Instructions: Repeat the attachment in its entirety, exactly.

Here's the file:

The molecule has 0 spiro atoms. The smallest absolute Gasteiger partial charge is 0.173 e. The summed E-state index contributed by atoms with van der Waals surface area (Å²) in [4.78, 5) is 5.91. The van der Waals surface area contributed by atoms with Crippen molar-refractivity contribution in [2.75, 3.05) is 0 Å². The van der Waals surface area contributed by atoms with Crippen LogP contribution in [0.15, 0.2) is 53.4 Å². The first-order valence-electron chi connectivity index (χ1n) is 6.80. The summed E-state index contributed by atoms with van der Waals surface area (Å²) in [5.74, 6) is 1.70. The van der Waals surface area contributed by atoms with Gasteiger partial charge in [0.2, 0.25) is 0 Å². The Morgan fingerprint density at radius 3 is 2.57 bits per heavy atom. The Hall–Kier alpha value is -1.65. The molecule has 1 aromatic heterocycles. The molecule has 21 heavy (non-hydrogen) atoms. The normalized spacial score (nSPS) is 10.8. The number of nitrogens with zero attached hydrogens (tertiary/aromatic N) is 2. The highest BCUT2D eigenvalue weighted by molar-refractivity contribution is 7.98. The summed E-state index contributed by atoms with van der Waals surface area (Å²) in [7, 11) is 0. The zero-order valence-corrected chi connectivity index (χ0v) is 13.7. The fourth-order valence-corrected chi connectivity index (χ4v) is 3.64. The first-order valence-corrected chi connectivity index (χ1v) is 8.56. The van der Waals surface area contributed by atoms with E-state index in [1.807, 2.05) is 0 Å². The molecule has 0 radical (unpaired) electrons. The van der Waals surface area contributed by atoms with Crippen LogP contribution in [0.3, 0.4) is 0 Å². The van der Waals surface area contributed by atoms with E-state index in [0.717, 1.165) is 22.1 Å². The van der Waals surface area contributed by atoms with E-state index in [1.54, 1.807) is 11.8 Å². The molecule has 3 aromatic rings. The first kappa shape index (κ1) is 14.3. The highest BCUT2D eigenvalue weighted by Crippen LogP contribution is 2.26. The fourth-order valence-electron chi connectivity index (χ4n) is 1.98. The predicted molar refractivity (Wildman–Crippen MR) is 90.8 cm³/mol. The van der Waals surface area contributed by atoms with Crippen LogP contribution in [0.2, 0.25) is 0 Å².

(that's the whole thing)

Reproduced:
The molecule has 0 spiro atoms. The smallest absolute Gasteiger partial charge is 0.173 e. The summed E-state index contributed by atoms with van der Waals surface area (Å²) in [4.78, 5) is 5.91. The van der Waals surface area contributed by atoms with Crippen molar-refractivity contribution in [2.75, 3.05) is 0 Å². The van der Waals surface area contributed by atoms with Crippen LogP contribution in [0.15, 0.2) is 53.4 Å². The first-order valence-electron chi connectivity index (χ1n) is 6.80. The summed E-state index contributed by atoms with van der Waals surface area (Å²) in [5.74, 6) is 1.70. The van der Waals surface area contributed by atoms with Gasteiger partial charge in [0.2, 0.25) is 0 Å². The Morgan fingerprint density at radius 3 is 2.57 bits per heavy atom. The Hall–Kier alpha value is -1.65. The molecule has 1 aromatic heterocycles. The molecule has 21 heavy (non-hydrogen) atoms. The normalized spacial score (nSPS) is 10.8. The number of nitrogens with zero attached hydrogens (tertiary/aromatic N) is 2. The highest BCUT2D eigenvalue weighted by molar-refractivity contribution is 7.98. The summed E-state index contributed by atoms with van der Waals surface area (Å²) in [7, 11) is 0. The zero-order valence-corrected chi connectivity index (χ0v) is 13.7. The fourth-order valence-corrected chi connectivity index (χ4v) is 3.64. The first-order valence-corrected chi connectivity index (χ1v) is 8.56. The van der Waals surface area contributed by atoms with E-state index in [1.807, 2.05) is 0 Å². The molecule has 0 radical (unpaired) electrons. The van der Waals surface area contributed by atoms with Crippen LogP contribution in [0.3, 0.4) is 0 Å². The van der Waals surface area contributed by atoms with E-state index in [0.717, 1.165) is 22.1 Å². The van der Waals surface area contributed by atoms with E-state index in [1.54, 1.807) is 11.8 Å². The molecule has 3 aromatic rings. The first kappa shape index (κ1) is 14.3. The highest BCUT2D eigenvalue weighted by Crippen LogP contribution is 2.26. The fourth-order valence-electron chi connectivity index (χ4n) is 1.98. The predicted molar refractivity (Wildman–Crippen MR) is 90.8 cm³/mol. The van der Waals surface area contributed by atoms with Crippen LogP contribution in [0.2, 0.25) is 0 Å².